It was the biggest city between Chicago and San Francisco at the turn of the 20th Century, an urban island in an ocean of wilderness. Today it is down to 33,892, a fraction of its population from 1880 to 1920. Butte hill was the richest copper on the Earth. Entrepreneurs like William Clark, Marcus Daly and Augustus Heinze were “the Copper Kings” of the era. These copper barons dominated Montana’s economy and politics, controlling four of the five of the state’s major daily newspapers, railroads, banks, power companies, land and even portions of the state Legislature.
Butte was a mecca for newly arrived immigrants. The pay was very good and dependable. Miners work hard, but also play hard. The tradition for a new tavern was to flush the front door key down the toilet on opening day, because there was no reason to ever close the place down again as thousands of miners worked around the clock.
Butte’s low point came in 1982 when Atlantic Richfield Co., which bought the Anaconda Copper Mining Co. in 1977, closed the mine down from one day to the next. Businesses closed, people left town and the town dwindled.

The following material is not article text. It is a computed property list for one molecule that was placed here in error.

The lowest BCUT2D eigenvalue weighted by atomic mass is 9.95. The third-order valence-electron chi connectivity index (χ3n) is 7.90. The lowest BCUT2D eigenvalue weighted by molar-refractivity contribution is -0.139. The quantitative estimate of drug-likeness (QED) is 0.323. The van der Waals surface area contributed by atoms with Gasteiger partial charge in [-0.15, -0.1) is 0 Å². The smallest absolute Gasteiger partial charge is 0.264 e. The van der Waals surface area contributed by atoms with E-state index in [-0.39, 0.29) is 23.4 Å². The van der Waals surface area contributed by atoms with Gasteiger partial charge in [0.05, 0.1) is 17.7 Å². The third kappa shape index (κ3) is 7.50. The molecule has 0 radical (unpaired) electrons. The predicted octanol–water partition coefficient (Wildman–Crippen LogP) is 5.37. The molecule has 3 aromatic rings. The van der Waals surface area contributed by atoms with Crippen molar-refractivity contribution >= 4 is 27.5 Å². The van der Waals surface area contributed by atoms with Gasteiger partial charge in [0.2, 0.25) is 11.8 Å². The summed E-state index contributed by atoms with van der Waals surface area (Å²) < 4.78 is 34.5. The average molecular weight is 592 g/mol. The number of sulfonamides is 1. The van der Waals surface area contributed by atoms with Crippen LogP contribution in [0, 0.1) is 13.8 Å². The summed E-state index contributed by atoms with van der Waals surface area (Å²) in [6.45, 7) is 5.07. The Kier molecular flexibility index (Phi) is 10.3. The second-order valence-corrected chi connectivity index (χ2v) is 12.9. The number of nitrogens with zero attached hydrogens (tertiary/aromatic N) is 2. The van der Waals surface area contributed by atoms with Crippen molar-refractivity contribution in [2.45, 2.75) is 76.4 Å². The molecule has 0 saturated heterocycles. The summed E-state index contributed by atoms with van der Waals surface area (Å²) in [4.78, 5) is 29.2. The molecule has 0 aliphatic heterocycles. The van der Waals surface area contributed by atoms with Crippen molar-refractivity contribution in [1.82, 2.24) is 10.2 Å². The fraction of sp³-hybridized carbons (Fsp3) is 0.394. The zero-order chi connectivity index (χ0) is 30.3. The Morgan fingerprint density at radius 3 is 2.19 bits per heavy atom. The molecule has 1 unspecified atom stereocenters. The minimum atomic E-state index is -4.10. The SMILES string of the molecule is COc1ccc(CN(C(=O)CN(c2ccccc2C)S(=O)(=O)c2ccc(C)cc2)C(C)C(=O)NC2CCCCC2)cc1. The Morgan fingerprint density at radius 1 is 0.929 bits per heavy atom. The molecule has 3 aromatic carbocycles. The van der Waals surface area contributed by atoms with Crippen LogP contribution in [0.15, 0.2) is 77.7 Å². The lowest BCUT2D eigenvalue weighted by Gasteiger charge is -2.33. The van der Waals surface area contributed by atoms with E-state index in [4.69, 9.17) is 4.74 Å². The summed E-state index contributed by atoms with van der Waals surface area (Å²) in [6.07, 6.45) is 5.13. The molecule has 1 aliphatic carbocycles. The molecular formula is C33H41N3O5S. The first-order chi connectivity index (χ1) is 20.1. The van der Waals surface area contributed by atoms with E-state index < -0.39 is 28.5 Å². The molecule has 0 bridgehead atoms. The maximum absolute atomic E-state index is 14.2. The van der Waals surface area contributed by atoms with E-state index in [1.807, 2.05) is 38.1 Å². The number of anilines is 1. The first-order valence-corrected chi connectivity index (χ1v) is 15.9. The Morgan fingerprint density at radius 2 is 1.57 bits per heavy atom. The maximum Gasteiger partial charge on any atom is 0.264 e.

Some of the town’s main attributes today are the buildings and infrastructure built during the boom times. The Uptown part of town was designated a National Historic Landmark in 1961. Jeff Francis, a Florida native, sold his antique and collectible show business there in 1999 and has been splitting his time between FL and MT ever since. He has spent $1.5 million on 12 historic commercial buildings that date from 1890 to 1920. He’s convinced that Butte is on the cusp of a new boom, not built upon copper but on “side-open spaces, peace and serenity, outdoor recreation, it’s all the vogue. Butte has it. Look at Park City, Aspen, and Telluride. They were all mining towns. Look at them now.”
Francis is pushing Butte into the festival business. He is bringing in 200 to 300 antique and collectible dealers for one of the first of many shows that he intends to develop. It should be an interesting change for a town that was only going down.